TAOS, N.M. (KRQE) – While there’s been some resistance to enforce the public health order, one New Mexico law enforcement agency is taking their efforts to slow the spread of COVID-19 a step further. They say it’s working.

The Taos County Sheriff’s Office says deputies have made themselves very visible in the community lately. Deputies are visiting businesses and doing what they call ‘compliance spot checks’ for the public health order.

“I think it’s been really helpful for us to approach it from that angle and I think that’s where our success has been, is talking to people and communication,” explained Undersheriff Steve Miera, with the Taos County Sheriff’s Office. “I think that’s the only way we’re gonna get a handle on this is working together, trying to help each other learn more,” he added.

Undersheriff Miera said deputies first started doing COVID drive-through educational checkpoints back in April, much like a DWI checkpoint. Deputies hand out informational pamphlets and let people know about public health orders, especially those coming in from out-of-state.

Taos County Sheriff’s Office Public Health Order Business Compliance Form

Lately, the sheriff’s office says it has gone a step further. Taos County deputies now use written forms and dedicate time during each shift for deputies to visit businesses in town and make sure everyone is in compliance with the public health order to wear masks, socially distance, and keep people safe.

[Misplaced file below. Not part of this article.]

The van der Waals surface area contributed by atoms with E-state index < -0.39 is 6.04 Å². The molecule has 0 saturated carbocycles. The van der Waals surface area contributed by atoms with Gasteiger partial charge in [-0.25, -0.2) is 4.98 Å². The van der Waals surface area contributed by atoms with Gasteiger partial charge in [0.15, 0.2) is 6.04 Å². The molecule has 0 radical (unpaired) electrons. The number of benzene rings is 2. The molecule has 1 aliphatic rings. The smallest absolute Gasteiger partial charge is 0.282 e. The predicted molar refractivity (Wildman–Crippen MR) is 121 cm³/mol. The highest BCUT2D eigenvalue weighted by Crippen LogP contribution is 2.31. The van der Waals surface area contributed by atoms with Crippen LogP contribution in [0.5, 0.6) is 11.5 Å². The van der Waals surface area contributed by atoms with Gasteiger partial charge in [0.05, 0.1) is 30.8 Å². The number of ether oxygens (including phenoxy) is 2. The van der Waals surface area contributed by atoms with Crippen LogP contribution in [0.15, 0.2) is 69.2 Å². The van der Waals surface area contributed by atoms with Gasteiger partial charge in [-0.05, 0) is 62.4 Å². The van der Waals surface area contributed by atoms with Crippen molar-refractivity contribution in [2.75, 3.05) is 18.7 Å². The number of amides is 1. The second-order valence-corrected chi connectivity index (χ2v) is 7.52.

Miera said so far, all Taos business owners have been in compliance and actually appreciate the deputies doing this. “Talking to people, yes there is an enforcement aspect to it, there absolutely is, but I think we govern … through the effectiveness of our communication with our communities,” Miera said.

As of July 28, Taos County deputies haven’t had to issue any citations. While they have a smaller population, Taos County does fare better with COVID-19 case numbers than other counties.

According to testing numbers and positive cases reported by the Department of Health, as of July 27, Taos County’s positivity rate was around 2%. Using the same day’s data, Lea County has an 8% positivity rate.

Some viewers expressed concern about neighboring Red River, saying it was jam-packed with tourists and fewer people wearing masks. Undersheriff Miera said Red River has its own municipal law enforcement, and a lot of people there are from Colorado and Texas who have second homes there.